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Open Access Publications from the University of California

Short-Term Effects of Air Pollution on Wheeze in Asthmatic Children in Fresno, California

  • Author(s): Mann, Jennifer K
  • Balmes, John R
  • Bruckner, Tim A
  • Mortimer, Kathleen M
  • Margolis, Helene G
  • Pratt, Boriana
  • Hammond, S. Katharine
  • Lurmann, Frederick W
  • Tager, Ira B
  • et al.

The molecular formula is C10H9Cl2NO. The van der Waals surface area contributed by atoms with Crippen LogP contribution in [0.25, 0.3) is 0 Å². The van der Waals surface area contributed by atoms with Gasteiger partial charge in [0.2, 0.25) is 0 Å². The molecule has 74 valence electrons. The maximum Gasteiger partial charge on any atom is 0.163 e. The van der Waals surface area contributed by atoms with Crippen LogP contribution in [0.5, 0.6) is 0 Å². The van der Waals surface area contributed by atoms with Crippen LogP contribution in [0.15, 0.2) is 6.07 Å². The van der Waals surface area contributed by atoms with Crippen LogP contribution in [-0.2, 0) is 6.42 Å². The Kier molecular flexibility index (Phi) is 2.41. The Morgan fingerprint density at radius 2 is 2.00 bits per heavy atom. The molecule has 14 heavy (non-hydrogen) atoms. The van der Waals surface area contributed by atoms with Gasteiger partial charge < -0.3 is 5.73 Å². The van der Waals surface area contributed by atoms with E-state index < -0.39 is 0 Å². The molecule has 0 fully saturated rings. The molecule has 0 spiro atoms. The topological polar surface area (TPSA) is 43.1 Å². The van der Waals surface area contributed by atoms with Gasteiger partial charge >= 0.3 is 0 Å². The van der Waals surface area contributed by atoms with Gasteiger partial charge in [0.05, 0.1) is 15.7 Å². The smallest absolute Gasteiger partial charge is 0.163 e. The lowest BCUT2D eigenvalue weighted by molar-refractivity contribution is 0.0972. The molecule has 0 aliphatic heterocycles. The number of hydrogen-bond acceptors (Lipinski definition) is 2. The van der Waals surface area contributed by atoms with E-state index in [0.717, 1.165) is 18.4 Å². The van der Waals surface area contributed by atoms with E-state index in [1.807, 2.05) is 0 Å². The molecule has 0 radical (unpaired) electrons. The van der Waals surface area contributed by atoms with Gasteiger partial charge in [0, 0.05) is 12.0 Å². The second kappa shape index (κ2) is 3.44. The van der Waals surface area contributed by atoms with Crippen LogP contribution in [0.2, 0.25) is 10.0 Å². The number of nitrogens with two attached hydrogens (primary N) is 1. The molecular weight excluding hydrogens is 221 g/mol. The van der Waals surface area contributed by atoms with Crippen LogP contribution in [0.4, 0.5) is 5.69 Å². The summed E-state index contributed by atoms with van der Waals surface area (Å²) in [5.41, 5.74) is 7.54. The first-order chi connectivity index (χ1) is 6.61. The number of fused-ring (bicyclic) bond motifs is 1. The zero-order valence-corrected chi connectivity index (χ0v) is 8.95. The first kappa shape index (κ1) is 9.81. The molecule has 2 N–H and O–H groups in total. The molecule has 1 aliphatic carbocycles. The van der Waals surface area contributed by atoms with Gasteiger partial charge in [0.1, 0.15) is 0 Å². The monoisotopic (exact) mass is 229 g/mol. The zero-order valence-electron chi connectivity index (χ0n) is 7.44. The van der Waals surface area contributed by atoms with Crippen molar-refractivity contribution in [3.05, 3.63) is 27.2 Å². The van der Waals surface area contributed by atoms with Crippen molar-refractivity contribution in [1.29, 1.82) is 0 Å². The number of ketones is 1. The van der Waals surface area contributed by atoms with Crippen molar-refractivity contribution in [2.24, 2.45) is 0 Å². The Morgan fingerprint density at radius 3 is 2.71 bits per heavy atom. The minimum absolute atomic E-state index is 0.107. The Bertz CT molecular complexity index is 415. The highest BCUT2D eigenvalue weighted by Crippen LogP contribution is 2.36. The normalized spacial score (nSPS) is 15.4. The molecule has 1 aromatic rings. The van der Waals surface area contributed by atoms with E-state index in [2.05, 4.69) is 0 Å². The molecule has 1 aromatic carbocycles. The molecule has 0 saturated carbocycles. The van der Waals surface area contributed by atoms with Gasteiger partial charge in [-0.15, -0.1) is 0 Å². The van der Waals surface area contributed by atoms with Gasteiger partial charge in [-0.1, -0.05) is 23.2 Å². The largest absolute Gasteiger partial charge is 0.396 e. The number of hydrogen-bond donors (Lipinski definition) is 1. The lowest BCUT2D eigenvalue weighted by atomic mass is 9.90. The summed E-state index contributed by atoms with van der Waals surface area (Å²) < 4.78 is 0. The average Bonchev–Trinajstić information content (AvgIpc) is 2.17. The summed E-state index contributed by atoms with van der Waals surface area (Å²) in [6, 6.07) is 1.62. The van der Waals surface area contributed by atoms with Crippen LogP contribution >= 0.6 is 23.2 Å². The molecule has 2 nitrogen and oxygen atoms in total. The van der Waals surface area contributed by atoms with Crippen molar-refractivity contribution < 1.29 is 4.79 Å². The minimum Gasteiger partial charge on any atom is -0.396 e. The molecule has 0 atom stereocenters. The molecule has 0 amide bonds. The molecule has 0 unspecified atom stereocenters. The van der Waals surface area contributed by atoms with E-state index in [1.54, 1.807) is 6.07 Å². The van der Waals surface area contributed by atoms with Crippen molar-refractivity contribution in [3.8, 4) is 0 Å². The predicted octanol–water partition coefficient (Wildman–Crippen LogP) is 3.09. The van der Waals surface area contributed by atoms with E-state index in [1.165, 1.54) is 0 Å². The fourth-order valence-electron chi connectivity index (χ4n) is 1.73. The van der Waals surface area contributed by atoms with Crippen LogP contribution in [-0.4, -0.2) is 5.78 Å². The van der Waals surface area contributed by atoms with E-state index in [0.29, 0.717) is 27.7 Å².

BACKGROUND: Although studies have demonstrated that air pollution is associated with exacerbation of asthma symptoms in children with asthma, little is known about the susceptibility of subgroups, particularly those with atopy. OBJECTIVE: This study was designed to evaluate our a priori hypothesis that identifiable subgroups of asthmatic children are more likely to wheeze with exposure to ambient air pollution. METHODS: A cohort of 315 children with asthma, 6-11 years of age, was recruited for longitudinal follow-up in Fresno, California (USA). During the baseline visit, children were administered a respiratory symptom questionnaire and allergen skin-prick test. Three times a year, participants completed 14-day panels during which they answered symptom questions twice daily. Ambient air quality data from a central monitoring station were used to assign exposures to the following pollutants: particulate matter <= 2.5 mu m in aerodynamic diameter, particulate matter between 2.5 and 10 mu m in aerodynamic diameter (PM(10-2.5)), elemental carbon, nitrogen dioxide (NO(2)), nitrate, and O(3). RESULTS: For the group as a whole, wheeze was significantly associated with short-term exposures to NO(2) [odds ratio (OR) = 1.10 for 8.7-ppb increase; 95% confidence interval (CI), 1.02-1.20] and PM(10-2.5) (OR = 1.11 for 14.7-mu g/m(3) increase; 95% CI, 1.01-1.22). The association with wheeze was stronger for these two pollutants in children who were skin-test positive to cat or common fungi and in boys with mild intermittent asthma. CONCLUSION: A pollutant associated with traffic emissions, NO(2), and a pollutant with bioactive constituents, PM(10-2.5), were associated with increased risk of wheeze in asthmatic children living in Fresno, California. Children with atopy to cat or common fungi and boys with mild intermittent asthma were the subgroups for which we observed the largest associations.

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